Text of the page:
Day in and day out, people add and subtract. If you have a pie to share, you try to make sure it is equally divided. When you are running late for an appointment, you mentally calculate the distance and the speed at which the traffic is moving to get an estimate of how late you will be. You also use linear equations, an integral part of arithmetic, during your daily routine.

## Linear Equations

Linear equations contain one or two variables. The word "linear" comes from the fact that the graph of the equation is a straight line. For example: x+y=10 is a linear equation with two variables--x and y. A variable, as opposed to a constant, can take on different values, depending on the equation.

## Linear Equations in Everyday Life

People tend not to think in terms of equations and formulas in their daily lives. They use language to describe the situation. But words can be translated into the language of mathematics. Take a very simple example: A mother has to divide six apples among three children. Effortlessly she reaches the conclusion that each child gets two apples. What she has used is the mathematical function of division to reach the answer: 6/3=2.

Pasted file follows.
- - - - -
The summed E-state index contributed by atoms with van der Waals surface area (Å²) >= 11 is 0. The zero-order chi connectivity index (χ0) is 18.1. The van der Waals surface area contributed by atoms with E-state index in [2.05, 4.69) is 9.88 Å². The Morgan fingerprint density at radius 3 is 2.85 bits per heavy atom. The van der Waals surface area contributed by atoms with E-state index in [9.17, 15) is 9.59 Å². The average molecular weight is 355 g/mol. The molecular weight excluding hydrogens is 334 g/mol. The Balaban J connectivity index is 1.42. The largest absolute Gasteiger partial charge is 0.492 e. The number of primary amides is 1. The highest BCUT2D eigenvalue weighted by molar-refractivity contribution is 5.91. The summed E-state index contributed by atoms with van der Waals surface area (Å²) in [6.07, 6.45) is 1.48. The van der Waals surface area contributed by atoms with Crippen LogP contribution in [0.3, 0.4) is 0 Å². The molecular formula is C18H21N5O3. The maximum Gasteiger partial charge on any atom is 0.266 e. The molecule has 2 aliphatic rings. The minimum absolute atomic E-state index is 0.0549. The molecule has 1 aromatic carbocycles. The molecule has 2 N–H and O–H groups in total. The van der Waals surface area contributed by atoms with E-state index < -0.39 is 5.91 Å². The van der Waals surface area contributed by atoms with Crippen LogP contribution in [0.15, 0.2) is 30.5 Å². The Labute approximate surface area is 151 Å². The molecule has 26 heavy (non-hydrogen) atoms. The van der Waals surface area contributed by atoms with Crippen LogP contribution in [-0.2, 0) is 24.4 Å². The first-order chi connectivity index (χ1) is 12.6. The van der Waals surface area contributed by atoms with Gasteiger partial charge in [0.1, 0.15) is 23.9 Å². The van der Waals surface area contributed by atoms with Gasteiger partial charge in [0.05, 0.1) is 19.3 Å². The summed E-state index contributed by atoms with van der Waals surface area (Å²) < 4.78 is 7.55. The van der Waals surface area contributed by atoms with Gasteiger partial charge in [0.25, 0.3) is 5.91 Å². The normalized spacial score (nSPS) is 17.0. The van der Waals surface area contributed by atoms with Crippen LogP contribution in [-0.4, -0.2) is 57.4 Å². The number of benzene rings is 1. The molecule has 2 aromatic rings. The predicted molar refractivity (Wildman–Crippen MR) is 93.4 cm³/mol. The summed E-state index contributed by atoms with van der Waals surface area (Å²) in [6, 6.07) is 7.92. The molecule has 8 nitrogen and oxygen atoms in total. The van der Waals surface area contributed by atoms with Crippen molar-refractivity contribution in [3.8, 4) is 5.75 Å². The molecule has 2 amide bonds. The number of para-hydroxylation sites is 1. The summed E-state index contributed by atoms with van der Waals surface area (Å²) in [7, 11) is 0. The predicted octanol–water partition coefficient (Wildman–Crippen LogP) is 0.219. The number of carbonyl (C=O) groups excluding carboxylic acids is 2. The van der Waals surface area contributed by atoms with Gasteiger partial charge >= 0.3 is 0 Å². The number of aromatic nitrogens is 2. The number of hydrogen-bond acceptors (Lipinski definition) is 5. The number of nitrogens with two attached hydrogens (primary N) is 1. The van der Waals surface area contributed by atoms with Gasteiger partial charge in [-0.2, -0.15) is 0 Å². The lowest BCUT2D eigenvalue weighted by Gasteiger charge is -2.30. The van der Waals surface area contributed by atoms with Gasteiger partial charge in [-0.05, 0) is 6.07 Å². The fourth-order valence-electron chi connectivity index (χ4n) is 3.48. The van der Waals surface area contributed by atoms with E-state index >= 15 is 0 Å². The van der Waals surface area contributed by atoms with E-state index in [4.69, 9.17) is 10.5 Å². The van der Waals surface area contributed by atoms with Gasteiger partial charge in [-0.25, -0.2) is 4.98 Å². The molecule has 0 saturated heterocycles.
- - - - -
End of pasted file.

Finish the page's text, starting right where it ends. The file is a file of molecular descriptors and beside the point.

## Calculating Travel Times

Suppose your office is 30 miles away from home. You have to get there at 8 a.m., and know that the traffic is moving at 60 miles per hour. To find out the time you should leave home, translate the word problem into an equation: time taken = distance divided by the rate of travel. So t (time) = d (distance)/r (rate), and t=30/60. So t=1/2 or half an hour. To reach the office at 8 a.m., you should leave at 7:30 a.m.

## Converting Hours to Minutes

How many minutes are there in four hours? Let x = the number of hours, and y = the number of minutes. By definition, there are 60 minutes in one hour. So you can write a linear equation to describe this relationship: y = 60x. The number of minutes equals 60 times the number of hours. For example, let x = 4. Then plug the number into the linear equation to get y = 60*4. So y = 240 minutes.

## Weights and Measures

Say your recipe calls for 100 grams of flour, but you can only weigh in ounces. You use a mathematical formula to convert grams to ounces. Or you measure the driveway to figure out how much concrete you will need to pave it. Budgeting, investing, sewing, cooking--math is everywhere.